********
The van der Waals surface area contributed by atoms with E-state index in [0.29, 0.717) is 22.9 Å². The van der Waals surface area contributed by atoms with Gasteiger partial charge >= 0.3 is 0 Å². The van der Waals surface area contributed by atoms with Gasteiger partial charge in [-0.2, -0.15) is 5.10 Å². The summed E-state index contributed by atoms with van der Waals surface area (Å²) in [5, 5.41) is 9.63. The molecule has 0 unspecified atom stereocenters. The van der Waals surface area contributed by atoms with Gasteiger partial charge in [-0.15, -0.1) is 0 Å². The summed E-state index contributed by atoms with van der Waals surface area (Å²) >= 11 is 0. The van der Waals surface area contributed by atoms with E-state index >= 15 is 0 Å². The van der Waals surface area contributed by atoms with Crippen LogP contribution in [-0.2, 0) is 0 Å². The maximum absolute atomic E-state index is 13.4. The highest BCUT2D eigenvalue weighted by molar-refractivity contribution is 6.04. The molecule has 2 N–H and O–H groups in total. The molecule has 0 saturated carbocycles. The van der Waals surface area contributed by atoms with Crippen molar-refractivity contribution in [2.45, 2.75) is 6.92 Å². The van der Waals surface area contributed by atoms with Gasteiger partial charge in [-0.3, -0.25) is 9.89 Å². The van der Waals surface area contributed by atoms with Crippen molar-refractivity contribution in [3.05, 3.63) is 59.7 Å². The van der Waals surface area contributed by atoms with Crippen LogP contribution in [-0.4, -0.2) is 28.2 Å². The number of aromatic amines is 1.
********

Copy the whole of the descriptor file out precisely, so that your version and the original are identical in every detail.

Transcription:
The van der Waals surface area contributed by atoms with E-state index in [0.29, 0.717) is 22.9 Å². The van der Waals surface area contributed by atoms with Gasteiger partial charge >= 0.3 is 0 Å². The van der Waals surface area contributed by atoms with Gasteiger partial charge in [-0.2, -0.15) is 5.10 Å². The summed E-state index contributed by atoms with van der Waals surface area (Å²) in [5, 5.41) is 9.63. The molecule has 0 unspecified atom stereocenters. The van der Waals surface area contributed by atoms with Gasteiger partial charge in [-0.15, -0.1) is 0 Å². The summed E-state index contributed by atoms with van der Waals surface area (Å²) >= 11 is 0. The van der Waals surface area contributed by atoms with E-state index >= 15 is 0 Å². The van der Waals surface area contributed by atoms with Crippen LogP contribution in [-0.2, 0) is 0 Å². The maximum absolute atomic E-state index is 13.4. The highest BCUT2D eigenvalue weighted by molar-refractivity contribution is 6.04. The molecule has 2 N–H and O–H groups in total. The molecule has 0 saturated carbocycles. The van der Waals surface area contributed by atoms with Crippen molar-refractivity contribution in [2.45, 2.75) is 6.92 Å². The van der Waals surface area contributed by atoms with Gasteiger partial charge in [-0.3, -0.25) is 9.89 Å². The van der Waals surface area contributed by atoms with Crippen molar-refractivity contribution in [3.05, 3.63) is 59.7 Å². The van der Waals surface area contributed by atoms with Crippen LogP contribution in [-0.4, -0.2) is 28.2 Å². The number of aromatic amines is 1.